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June 23, 2007

Design and sustainable tourism


The next Dott 07 (Designs of the time) Explorers Club meeting on Thursday 14 July, to be held at the Robert Stephenson Centre in Newcastle. Our focus this month is Sustainable Tourism.

In terms of someone's carbon footprint, a single holiday in New Zealand is equivalent to 60 short visits to the North East. But those sixty trips to the region will not be sustainable if they stimulate a wasteful use of finite resources by visitors and their host businesses. This is a real and pressing dilemma. Tourism is fundamental to the North East's Regional Economic Strategy. The region is committed to increasing its share of tourism expenditure in Britain, and to do this by accelerating the rate of investment in tourism facilities, new accommodation, and attractions. How might we re-shape this economic strategy to be consistent with a commitment to sustainabiity? What might sustainable tourism in North East England be like? Our expert speakers are:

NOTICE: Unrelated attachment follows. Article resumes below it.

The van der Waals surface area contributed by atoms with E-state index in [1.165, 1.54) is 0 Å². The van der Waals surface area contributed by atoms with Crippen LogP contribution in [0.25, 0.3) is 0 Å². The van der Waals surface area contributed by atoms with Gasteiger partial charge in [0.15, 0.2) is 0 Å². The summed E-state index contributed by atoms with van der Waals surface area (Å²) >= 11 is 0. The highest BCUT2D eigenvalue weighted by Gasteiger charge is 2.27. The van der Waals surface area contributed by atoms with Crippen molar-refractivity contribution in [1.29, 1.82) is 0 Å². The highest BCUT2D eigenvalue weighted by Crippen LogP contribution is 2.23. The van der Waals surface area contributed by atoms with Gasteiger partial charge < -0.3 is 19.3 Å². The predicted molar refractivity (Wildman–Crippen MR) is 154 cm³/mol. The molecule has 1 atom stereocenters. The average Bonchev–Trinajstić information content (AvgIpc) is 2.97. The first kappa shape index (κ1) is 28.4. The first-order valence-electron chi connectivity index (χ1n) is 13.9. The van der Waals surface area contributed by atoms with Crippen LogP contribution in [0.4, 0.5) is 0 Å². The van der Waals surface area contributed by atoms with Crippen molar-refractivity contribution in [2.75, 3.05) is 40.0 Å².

Chris Little, who heads the Tourism Development Unit at One North East. The unit is responsible for directing and influencing investment in development of North East England tourism.

Leandro Pisano and Alessandro Esposito are partners in Ufficio Bifolco, a marketing and cultural planning companythat works on ICT strategies for development of rural areas in South Italy. They are producers of two festivals in Southern Italy - Interferenze, and Mediaterra - that bring together nature and technology, tradition and vanguard, past and future, local and global. This unique convergence of sounds, images, landscapes and carnival rites of a rural land, are signals of new ways we might visit and experience new locations.

Beth Davidson is the mapping creative lead on Mapping The Necklace. This ongoing project in Durham asks: Could a public park be more than grass and benches? Durham’s Necklace Park is a 12 mile stretch of spaces – and experiences - linked to the River Wear. You create your own park by mapping tracks, forests, picnic and fishing spots.

Ross Lowrie is a project leader of the Tyne Salmon Trail. A celebration of the river, its heritage, and its increasingly diverse ecosystem, the project explores low-impact ways to improve access to the River Tyne and its plethora of different species.

It's free, but you need to reserve a place with Beckie Darlington: beckie.Darlington@dott07.com

Posted by John Thackara at June 23, 2007 09:13 AM


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